triethylene glycol

Also found in: Dictionary, Encyclopedia.

tri·eth·y·lene gly·col

(trī-eth'i-lēn glī'kol),
Used in the vapor state as an air-sterilizing agent; toxic to bacteria, fungi, and viruses in low concentrations in air; variations in the humidity of the air limit the germicidal effectiveness.
Farlex Partner Medical Dictionary © Farlex 2012
References in periodicals archive ?
Triethylene glycol weighs ~9.36 pounds per gallon and is usually acidic when it leaves the glycol dehydrator.
Removal of selected pollutants from air during dehumidification by lithium chloride and triethylene glycol solution.
"Parametric Analysis of Natural Gas Dehydration by a Triethylene Glycol Solution", Energy Sources, Volume 25, Number 3, pages 189-201, (2003).
Glycol ethers - (Category Code N230) Includes mono-and di-ethers of ethylene glycol, diethylene glycol and triethylene glycol.(1.0) R - ([OCH.sub.2.CH.sub.2])[eta]-OR Where [eta]=1, 2 or 3 R = alkyl or argyl groups R' = R, H or groups which, when removed yield glycol ethers with the structure R - ([OCH.sub.2.CH.sub.2])[eta] - OH Polymers are excluded from this category
[ClickPress, Fri Mar 15 2019] Adroit Market Research published a study titled, "Global Triethylene Glycol (TEG) Market Size 2017 by Application (Humectants, Natural Gas Dehydration, Plasticizers, Polyester Resins, Polyurethanes, Solvents, and Others), By Region and Forecast 2018 to 2025.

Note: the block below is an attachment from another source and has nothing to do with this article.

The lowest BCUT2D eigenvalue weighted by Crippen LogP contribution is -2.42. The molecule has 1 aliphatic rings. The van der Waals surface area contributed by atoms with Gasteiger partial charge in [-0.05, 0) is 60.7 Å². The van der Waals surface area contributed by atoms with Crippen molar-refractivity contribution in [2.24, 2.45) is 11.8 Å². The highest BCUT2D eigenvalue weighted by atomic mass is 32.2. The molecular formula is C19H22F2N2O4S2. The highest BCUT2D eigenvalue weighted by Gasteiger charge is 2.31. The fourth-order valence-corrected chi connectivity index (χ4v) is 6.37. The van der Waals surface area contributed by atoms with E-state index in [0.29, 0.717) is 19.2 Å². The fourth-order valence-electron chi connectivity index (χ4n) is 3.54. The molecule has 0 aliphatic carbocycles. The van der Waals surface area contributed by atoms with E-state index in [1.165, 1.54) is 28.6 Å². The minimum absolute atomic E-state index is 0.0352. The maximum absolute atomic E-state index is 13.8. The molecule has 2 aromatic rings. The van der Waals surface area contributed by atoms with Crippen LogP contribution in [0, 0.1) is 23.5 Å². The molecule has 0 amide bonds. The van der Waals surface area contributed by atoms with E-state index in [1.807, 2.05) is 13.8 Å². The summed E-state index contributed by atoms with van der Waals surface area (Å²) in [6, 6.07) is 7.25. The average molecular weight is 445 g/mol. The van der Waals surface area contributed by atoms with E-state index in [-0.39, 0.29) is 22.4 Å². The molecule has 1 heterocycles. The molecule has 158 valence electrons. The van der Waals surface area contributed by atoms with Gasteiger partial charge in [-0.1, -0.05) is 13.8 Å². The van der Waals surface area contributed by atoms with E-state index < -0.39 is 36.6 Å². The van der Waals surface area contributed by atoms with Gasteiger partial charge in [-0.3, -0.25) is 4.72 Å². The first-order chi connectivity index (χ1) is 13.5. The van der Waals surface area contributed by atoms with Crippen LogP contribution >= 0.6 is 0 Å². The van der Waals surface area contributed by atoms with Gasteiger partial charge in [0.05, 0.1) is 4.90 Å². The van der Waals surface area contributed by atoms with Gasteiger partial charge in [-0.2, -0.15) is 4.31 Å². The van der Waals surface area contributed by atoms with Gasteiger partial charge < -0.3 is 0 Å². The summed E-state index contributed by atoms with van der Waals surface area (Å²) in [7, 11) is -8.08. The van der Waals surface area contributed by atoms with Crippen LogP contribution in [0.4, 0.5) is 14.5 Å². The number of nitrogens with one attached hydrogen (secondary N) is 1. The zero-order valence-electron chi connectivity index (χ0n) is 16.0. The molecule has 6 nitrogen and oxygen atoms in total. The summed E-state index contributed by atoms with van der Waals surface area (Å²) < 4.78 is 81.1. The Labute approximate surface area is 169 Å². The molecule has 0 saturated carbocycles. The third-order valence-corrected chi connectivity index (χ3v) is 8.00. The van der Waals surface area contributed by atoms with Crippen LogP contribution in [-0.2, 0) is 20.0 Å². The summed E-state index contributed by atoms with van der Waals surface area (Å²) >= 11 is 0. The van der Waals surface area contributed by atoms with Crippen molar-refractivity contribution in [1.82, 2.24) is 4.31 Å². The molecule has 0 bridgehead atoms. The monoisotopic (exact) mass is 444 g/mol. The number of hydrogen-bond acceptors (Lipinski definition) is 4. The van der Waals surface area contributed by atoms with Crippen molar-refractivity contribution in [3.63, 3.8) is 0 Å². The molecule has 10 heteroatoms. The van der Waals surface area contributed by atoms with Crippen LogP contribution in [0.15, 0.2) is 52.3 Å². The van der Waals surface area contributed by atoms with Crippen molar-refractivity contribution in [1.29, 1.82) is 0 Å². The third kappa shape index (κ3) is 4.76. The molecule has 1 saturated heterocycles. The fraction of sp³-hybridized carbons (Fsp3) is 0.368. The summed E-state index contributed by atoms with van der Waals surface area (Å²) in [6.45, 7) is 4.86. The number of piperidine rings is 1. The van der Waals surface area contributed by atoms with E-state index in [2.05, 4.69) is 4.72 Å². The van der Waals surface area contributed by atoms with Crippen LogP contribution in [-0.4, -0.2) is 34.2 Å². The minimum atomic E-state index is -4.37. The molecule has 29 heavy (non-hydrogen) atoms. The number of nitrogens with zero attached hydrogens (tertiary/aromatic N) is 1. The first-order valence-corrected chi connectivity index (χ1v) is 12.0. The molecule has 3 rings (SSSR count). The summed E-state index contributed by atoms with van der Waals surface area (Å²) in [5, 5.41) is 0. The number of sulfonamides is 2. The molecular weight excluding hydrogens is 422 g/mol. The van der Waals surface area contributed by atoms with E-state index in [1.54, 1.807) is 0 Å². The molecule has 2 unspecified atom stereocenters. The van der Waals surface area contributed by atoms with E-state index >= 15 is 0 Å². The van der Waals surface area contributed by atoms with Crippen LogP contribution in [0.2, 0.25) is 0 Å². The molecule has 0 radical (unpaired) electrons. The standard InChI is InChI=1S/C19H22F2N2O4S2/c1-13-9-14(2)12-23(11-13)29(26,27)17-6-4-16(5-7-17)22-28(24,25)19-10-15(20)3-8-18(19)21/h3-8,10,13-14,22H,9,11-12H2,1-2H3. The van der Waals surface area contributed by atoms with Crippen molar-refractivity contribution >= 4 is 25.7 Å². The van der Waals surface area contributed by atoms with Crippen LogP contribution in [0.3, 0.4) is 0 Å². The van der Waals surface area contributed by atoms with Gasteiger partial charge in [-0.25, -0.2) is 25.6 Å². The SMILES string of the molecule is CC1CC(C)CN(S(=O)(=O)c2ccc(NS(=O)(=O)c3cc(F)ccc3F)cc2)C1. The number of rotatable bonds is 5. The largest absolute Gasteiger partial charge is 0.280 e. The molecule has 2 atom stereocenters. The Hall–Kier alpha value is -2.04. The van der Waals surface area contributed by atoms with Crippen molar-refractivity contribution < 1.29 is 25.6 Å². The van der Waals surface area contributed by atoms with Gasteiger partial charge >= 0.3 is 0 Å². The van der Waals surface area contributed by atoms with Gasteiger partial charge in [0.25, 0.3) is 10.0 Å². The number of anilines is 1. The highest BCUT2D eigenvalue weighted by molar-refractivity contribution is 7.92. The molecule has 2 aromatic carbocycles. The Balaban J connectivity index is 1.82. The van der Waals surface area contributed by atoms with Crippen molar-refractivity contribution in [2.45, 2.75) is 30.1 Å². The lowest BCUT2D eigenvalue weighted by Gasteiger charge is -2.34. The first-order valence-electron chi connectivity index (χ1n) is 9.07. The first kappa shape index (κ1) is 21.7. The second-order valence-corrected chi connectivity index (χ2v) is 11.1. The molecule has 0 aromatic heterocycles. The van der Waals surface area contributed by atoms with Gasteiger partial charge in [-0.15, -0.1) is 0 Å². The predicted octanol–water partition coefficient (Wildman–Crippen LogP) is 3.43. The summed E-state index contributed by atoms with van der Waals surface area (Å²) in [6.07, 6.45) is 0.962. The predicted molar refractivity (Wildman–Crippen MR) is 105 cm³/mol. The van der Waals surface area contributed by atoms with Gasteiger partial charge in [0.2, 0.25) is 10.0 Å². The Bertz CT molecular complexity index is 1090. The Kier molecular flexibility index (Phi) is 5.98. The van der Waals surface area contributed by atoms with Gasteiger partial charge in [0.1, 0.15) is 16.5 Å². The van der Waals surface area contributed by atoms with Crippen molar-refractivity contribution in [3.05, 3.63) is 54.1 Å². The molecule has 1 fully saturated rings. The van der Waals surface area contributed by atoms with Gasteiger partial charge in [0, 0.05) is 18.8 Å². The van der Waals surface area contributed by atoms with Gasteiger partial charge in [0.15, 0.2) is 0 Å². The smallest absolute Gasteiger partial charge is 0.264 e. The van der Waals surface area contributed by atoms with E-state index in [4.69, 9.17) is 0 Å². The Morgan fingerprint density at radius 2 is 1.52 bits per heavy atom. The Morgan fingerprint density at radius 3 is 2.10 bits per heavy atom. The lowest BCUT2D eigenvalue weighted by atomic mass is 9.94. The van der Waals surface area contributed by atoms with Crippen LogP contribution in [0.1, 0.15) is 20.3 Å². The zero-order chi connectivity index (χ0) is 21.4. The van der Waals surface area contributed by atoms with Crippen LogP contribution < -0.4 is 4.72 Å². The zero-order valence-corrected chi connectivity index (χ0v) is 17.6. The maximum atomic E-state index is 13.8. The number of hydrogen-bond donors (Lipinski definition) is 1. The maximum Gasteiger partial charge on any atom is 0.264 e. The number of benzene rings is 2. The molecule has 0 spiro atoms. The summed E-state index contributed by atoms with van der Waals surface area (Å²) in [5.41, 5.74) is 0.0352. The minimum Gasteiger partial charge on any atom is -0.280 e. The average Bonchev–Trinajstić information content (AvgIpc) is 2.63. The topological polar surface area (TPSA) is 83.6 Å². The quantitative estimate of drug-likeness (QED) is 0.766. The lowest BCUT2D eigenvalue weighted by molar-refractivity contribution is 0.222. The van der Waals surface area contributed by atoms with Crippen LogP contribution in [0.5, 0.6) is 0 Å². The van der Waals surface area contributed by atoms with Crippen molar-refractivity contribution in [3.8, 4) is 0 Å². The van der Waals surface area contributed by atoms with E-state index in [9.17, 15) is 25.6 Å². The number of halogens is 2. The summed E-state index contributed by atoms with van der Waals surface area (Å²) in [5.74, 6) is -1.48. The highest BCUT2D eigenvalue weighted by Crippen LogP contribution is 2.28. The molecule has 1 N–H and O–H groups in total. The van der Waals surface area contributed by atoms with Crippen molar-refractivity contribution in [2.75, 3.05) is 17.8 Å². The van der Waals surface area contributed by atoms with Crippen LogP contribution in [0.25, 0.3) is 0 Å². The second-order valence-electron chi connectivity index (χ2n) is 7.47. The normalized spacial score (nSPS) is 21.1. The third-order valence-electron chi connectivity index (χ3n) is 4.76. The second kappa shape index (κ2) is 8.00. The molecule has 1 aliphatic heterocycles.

The MEG unit of the plant can supply half a million tons of the item as well as 50,000 tons of diethylene glycol (DEG) and 3,400 tons of triethylene glycol (TEG) annually.
The composition contains at least one active ingredient selected from the group consisting of triethylene glycol, dipropylene glycol, propylene glycol, triethanolarnine, and mixtures thereof, wherein at least one active ingredient reduces the partial pressure of malodorants; nonionic surfactant comprising a mixture of a hydrogenated castor oil surfactant and a polyglycol ether; quaternary ammonium salt; cosolvent selected from the group consisting of short chain monohydric alcohol; and water.
Multiple dental resins contain a co-monomer such as triethylene glycol dimethacrylate (TEGDMA), which causes genetic mutations in vitro!
Methacrylates were supplied by Aldrich: Glycidyl methacrylate (GMA) stabilized with 100 ppm of hydroquinone monomethyl ether (HQME), hexyl methacrylate (HMA), lauryl methacrylate (LMA), butyl methacrylate (BMA), stearyl methacrylate (SMA) stabilized with 300-500 ppm, ethylene glycol dimethacrylate (EGDMA) stabilized with 100 ppm of monomethyl ether hydroquinone (MEHQ), triethylene glycol dimethacrylate (TEGDMA), and Trimethylolpropane methacrylate stabilized with 175 ppm of MEHQ.